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Genes are the chemical messengers of heredity. They are tiny, invisible packets of biochemical information (DNA) that direct how our bodies develop and function. They regulate every life process. We all inherit tens of thousands of genes from our parents, arranged on 46 chromosomes. Genes turn on and off to control our growth, body chemistry and even the color of our hair and eyes. Most genes work correctly, but some do not. Sometimes they change (mutate) and then they work poorly or not at all. Mutations can be caused by unexplained accidents within our cells.


Each of us has 46 chromosomes in a set of 23 pairs in every cell of our bodies except eggs and sperm. These chromosomes are different sizes and shapes and contain thousands of genes that act as a "blueprint" for how each of us develops.Two chromosomes determine our sex: the X and Y chromosomes.Females get one X chromosome from each parent (XX); males receive an X chromosome from their mothers and a Y chromosome from their fathers (XY).

Since females have two copies of the X chromosome and need only one working copy for its genetic information, they "turn off" the extra X in a process called " X inactivation".Normal females turn off one X chromosome in each of their cells (usually about half the cells turn off the mother's X, and half the father's X) in a random pattern that leaves them with one functional X in most cells.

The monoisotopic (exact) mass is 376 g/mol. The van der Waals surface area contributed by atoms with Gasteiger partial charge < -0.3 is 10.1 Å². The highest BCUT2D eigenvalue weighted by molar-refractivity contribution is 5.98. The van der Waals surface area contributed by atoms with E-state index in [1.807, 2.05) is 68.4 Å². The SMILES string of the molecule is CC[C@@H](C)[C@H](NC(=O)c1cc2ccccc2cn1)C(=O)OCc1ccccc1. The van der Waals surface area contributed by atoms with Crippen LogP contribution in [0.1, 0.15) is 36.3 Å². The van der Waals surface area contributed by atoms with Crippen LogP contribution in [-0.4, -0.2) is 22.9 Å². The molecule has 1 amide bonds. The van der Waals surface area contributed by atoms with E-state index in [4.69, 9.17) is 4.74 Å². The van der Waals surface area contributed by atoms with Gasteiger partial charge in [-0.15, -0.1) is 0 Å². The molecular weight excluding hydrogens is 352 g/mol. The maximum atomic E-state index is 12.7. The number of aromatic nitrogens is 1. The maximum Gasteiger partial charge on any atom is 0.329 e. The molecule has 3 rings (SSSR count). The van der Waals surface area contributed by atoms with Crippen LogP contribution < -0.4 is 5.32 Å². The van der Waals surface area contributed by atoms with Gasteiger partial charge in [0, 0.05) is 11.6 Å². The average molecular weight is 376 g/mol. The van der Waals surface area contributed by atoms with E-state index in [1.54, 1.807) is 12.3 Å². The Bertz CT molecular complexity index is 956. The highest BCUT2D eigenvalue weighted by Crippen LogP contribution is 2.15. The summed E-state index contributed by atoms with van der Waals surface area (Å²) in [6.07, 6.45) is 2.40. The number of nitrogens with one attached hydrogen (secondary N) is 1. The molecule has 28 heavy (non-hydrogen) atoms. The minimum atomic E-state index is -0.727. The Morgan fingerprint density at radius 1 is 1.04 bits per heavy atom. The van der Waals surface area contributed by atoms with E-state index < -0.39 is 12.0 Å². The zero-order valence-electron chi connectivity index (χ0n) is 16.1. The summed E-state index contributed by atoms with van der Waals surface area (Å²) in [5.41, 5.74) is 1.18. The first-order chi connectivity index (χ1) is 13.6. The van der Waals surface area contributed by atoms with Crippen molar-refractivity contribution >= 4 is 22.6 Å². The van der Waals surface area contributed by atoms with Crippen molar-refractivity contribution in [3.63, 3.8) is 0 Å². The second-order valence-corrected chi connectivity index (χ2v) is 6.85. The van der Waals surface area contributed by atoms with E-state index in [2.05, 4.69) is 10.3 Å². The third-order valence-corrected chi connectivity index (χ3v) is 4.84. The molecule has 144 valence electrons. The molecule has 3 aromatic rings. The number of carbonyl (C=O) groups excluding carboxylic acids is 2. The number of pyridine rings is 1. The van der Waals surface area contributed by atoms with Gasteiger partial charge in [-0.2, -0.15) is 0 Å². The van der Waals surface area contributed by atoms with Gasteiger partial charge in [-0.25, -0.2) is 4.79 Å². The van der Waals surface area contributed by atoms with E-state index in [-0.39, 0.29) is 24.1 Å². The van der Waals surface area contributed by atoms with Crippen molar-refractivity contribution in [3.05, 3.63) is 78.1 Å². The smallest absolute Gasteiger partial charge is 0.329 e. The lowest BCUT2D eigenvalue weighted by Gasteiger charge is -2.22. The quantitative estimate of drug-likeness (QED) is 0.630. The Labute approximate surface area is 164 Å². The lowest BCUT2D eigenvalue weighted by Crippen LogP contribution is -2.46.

Because males lack a back-up copy of the X chromosome that could compensate for a defective one, mutations on the X chromosome are often devastating in boys.

The first hypothesis to help narrow the search was based on the fact that IP is seen only in girls. This made it likely that IP is caused by an X-linked dominant mutation that would be lethal in males.

Exclusion mapping studies narrowed the probable location on the X chromosome to a region known as Xq28.

In the case of the IP gene, the NEMO mutation affects the fetus in such important ways that boys die either before or shortly after birth and never have the chance to develop IP.


The 23 human chromosome pairs carry some 100,000 genes. Finding one specific gene on a chromosome - or worse, the defect lurking in one of its billions of nucleic acids - without some sort of clue to its location is like looking for the proverbial needle in a haystack.

If one took a magnet to that haystack one might attract old nails, screws, and other metal scraps, but would eventually be able to pull out that needle.

"Linkages" or genetic "markers" are segments of DNA that are inherited with the defective gene from one generation to the next.

Using special enzymes that cut DNA at known spots along its length, geneticists can subdivide the material, always searching for a smaller piece that still contains the defective gene.

It is much easier to map the location of a defective gene if one can compare DNA from many members of one family, both affected and unaffected, since these family members will have many DNA sequences in common, and thus provide genetic markers.


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